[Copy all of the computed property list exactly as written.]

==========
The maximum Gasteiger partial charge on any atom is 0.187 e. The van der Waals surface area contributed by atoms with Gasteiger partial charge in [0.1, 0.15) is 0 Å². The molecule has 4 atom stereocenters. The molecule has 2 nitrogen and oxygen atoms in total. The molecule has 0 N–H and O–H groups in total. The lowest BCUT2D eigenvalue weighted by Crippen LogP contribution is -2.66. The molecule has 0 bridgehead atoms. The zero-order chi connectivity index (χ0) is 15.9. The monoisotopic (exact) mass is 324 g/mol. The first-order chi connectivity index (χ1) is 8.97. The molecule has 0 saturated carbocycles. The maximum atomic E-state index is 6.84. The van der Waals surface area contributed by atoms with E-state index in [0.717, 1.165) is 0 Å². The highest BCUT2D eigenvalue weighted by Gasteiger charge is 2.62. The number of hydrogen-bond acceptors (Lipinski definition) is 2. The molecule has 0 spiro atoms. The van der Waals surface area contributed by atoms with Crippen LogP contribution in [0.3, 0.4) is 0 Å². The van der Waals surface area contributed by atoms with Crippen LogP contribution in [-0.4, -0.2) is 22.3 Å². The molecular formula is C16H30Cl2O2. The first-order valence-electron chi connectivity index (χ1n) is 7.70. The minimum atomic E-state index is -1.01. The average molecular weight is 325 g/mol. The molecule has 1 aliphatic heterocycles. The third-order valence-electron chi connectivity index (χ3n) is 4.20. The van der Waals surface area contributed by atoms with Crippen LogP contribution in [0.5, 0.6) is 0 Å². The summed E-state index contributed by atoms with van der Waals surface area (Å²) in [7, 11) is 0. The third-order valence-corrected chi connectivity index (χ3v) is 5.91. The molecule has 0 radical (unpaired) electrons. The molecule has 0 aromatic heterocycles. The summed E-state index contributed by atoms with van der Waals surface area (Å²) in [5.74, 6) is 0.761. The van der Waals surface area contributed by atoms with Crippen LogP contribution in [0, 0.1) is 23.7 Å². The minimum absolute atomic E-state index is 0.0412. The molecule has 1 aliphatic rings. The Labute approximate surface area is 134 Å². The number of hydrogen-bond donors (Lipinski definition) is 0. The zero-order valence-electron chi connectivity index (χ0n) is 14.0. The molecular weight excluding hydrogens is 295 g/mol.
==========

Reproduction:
The maximum Gasteiger partial charge on any atom is 0.187 e. The van der Waals surface area contributed by atoms with Gasteiger partial charge in [0.1, 0.15) is 0 Å². The molecule has 4 atom stereocenters. The molecule has 2 nitrogen and oxygen atoms in total. The molecule has 0 N–H and O–H groups in total. The lowest BCUT2D eigenvalue weighted by Crippen LogP contribution is -2.66. The molecule has 0 bridgehead atoms. The zero-order chi connectivity index (χ0) is 15.9. The monoisotopic (exact) mass is 324 g/mol. The first-order chi connectivity index (χ1) is 8.97. The molecule has 0 saturated carbocycles. The maximum atomic E-state index is 6.84. The van der Waals surface area contributed by atoms with E-state index in [0.717, 1.165) is 0 Å². The highest BCUT2D eigenvalue weighted by Gasteiger charge is 2.62. The number of hydrogen-bond acceptors (Lipinski definition) is 2. The molecule has 0 spiro atoms. The van der Waals surface area contributed by atoms with Crippen LogP contribution in [0.3, 0.4) is 0 Å². The van der Waals surface area contributed by atoms with Crippen LogP contribution in [-0.4, -0.2) is 22.3 Å². The molecular formula is C16H30Cl2O2. The first-order valence-electron chi connectivity index (χ1n) is 7.70. The minimum atomic E-state index is -1.01. The average molecular weight is 325 g/mol. The molecule has 1 aliphatic heterocycles. The third-order valence-electron chi connectivity index (χ3n) is 4.20. The van der Waals surface area contributed by atoms with Crippen LogP contribution in [0.5, 0.6) is 0 Å². The summed E-state index contributed by atoms with van der Waals surface area (Å²) in [7, 11) is 0. The third-order valence-corrected chi connectivity index (χ3v) is 5.91. The molecule has 0 radical (unpaired) electrons. The molecule has 0 aromatic heterocycles. The summed E-state index contributed by atoms with van der Waals surface area (Å²) in [5.74, 6) is 0.761. The van der Waals surface area contributed by atoms with Crippen LogP contribution in [0, 0.1) is 23.7 Å². The minimum absolute atomic E-state index is 0.0412. The molecule has 1 aliphatic rings. The Labute approximate surface area is 134 Å². The number of hydrogen-bond donors (Lipinski definition) is 0. The zero-order valence-electron chi connectivity index (χ0n) is 14.0. The molecular weight excluding hydrogens is 295 g/mol.